Thank you for inspiring me.

You are the epitome of a role model. Not only are you intelligent and respected, but you have a heart of gold and emit beautiful light where ever you go. You showed me that service to others should not be looked at as a chore, but something to enjoy and find yourself in. And I have found myself in giving back to people, thanks to your spark. Thank you for showing me, and so many students, just how incredible one person can be.

Thank you for changing my life.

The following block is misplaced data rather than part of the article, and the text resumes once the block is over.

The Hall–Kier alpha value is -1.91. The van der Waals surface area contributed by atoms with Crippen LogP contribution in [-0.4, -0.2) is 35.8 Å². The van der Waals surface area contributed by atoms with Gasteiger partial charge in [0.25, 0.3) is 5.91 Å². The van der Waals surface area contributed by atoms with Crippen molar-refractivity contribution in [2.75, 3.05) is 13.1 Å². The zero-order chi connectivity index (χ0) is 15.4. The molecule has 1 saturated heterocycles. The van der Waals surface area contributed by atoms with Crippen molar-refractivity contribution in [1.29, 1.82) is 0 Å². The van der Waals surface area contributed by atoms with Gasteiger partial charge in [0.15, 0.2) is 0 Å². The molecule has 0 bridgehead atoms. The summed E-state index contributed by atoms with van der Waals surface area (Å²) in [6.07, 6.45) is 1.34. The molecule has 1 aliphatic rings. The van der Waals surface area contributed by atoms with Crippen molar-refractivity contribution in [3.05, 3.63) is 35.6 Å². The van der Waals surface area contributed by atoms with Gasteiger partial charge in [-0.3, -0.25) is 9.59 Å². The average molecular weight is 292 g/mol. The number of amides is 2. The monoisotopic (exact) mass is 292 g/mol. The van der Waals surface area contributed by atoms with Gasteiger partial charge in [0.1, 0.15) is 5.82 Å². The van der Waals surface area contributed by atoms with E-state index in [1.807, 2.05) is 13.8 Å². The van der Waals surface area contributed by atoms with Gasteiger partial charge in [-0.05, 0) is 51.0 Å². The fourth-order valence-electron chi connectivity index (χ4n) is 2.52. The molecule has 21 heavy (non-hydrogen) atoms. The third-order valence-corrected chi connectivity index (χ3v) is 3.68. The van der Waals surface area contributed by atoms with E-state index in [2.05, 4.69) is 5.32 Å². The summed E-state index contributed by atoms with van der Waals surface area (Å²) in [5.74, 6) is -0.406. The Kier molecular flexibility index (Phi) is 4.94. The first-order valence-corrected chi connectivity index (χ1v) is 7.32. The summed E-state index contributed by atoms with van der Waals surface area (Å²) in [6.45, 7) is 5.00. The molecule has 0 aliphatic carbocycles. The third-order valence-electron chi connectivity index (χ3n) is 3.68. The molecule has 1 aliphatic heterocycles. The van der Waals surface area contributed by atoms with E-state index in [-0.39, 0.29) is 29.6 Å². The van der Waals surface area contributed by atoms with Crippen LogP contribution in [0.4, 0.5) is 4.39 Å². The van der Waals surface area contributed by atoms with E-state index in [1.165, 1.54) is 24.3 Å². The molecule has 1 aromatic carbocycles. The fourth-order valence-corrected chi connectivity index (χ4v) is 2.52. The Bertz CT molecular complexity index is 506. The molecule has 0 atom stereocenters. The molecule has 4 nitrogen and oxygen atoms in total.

Without you, I truly would not be where I am today. As cliche as it sounds, you had such a remarkable impact on me and my outlook on life. Just about a year has passed since my graduation, and I'm grateful to still keep in touch. I hope you understand the impact you have made on me, and on so many other students. You are amazing, and I thank you for all you have done.

Cover Image Credit: Amy Aroune

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An Open Letter To Myself At 15

This is an open letter to myself about things I wish I had known at 15.


Dear Hailey,